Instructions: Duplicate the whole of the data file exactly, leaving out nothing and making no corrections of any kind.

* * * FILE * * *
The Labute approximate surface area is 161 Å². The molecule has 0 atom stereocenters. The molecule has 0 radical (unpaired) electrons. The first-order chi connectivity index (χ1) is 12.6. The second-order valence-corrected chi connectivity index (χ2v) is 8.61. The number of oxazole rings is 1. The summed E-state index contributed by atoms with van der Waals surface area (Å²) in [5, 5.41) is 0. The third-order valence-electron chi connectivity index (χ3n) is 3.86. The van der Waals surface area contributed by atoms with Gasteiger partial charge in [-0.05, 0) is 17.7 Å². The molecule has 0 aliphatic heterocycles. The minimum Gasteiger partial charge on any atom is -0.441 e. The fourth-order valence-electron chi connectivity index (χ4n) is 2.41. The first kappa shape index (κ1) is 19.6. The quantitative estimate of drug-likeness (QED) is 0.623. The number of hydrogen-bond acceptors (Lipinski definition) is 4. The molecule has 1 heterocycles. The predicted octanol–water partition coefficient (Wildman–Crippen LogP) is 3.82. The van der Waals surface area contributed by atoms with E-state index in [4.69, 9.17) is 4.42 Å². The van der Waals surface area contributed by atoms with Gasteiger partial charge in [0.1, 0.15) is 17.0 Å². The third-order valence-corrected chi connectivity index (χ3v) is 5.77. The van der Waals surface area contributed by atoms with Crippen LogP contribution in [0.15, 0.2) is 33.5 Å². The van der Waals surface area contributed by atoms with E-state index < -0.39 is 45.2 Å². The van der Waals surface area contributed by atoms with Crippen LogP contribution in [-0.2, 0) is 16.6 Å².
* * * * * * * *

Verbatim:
The Labute approximate surface area is 161 Å². The molecule has 0 atom stereocenters. The molecule has 0 radical (unpaired) electrons. The first-order chi connectivity index (χ1) is 12.6. The second-order valence-corrected chi connectivity index (χ2v) is 8.61. The number of oxazole rings is 1. The summed E-state index contributed by atoms with van der Waals surface area (Å²) in [5, 5.41) is 0. The third-order valence-electron chi connectivity index (χ3n) is 3.86. The van der Waals surface area contributed by atoms with Gasteiger partial charge in [-0.05, 0) is 17.7 Å². The molecule has 0 aliphatic heterocycles. The minimum Gasteiger partial charge on any atom is -0.441 e. The fourth-order valence-electron chi connectivity index (χ4n) is 2.41. The first kappa shape index (κ1) is 19.6. The quantitative estimate of drug-likeness (QED) is 0.623. The number of hydrogen-bond acceptors (Lipinski definition) is 4. The molecule has 1 heterocycles. The predicted octanol–water partition coefficient (Wildman–Crippen LogP) is 3.82. The van der Waals surface area contributed by atoms with E-state index in [4.69, 9.17) is 4.42 Å². The van der Waals surface area contributed by atoms with Gasteiger partial charge in [0.1, 0.15) is 17.0 Å². The third-order valence-corrected chi connectivity index (χ3v) is 5.77. The van der Waals surface area contributed by atoms with Crippen LogP contribution in [0.15, 0.2) is 33.5 Å². The van der Waals surface area contributed by atoms with E-state index < -0.39 is 45.2 Å². The van der Waals surface area contributed by atoms with Crippen LogP contribution in [-0.2, 0) is 16.6 Å².